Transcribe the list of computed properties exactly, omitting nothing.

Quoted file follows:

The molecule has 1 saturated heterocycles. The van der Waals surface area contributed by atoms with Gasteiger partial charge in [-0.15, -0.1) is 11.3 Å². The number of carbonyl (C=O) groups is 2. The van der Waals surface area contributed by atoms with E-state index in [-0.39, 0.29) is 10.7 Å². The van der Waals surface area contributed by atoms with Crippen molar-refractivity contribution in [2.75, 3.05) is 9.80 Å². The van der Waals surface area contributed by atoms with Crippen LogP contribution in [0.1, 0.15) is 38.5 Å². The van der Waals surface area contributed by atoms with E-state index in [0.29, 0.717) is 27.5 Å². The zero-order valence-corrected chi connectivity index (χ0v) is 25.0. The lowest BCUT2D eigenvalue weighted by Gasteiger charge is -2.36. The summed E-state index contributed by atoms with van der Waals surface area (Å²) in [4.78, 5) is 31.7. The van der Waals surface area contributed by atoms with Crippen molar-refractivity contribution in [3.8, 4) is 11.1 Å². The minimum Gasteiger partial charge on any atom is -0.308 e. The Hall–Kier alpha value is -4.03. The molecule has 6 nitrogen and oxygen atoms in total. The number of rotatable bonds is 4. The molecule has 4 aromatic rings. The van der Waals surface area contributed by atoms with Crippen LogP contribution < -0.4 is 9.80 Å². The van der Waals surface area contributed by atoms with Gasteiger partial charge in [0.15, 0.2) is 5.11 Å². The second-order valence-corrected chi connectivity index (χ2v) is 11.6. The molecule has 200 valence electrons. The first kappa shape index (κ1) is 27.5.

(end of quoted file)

The molecule has 1 saturated heterocycles. The van der Waals surface area contributed by atoms with Gasteiger partial charge in [-0.15, -0.1) is 11.3 Å². The number of carbonyl (C=O) groups is 2. The van der Waals surface area contributed by atoms with E-state index in [-0.39, 0.29) is 10.7 Å². The van der Waals surface area contributed by atoms with Crippen molar-refractivity contribution in [2.75, 3.05) is 9.80 Å². The van der Waals surface area contributed by atoms with Crippen LogP contribution in [0.1, 0.15) is 38.5 Å². The van der Waals surface area contributed by atoms with E-state index in [0.29, 0.717) is 27.5 Å². The zero-order valence-corrected chi connectivity index (χ0v) is 25.0. The lowest BCUT2D eigenvalue weighted by Gasteiger charge is -2.36. The summed E-state index contributed by atoms with van der Waals surface area (Å²) in [4.78, 5) is 31.7. The van der Waals surface area contributed by atoms with Crippen molar-refractivity contribution in [3.8, 4) is 11.1 Å². The minimum Gasteiger partial charge on any atom is -0.308 e. The Hall–Kier alpha value is -4.03. The molecule has 6 nitrogen and oxygen atoms in total. The number of rotatable bonds is 4. The molecule has 4 aromatic rings. The van der Waals surface area contributed by atoms with Crippen LogP contribution < -0.4 is 9.80 Å². The van der Waals surface area contributed by atoms with Gasteiger partial charge in [0.15, 0.2) is 5.11 Å². The second-order valence-corrected chi connectivity index (χ2v) is 11.6. The molecule has 200 valence electrons. The first kappa shape index (κ1) is 27.5.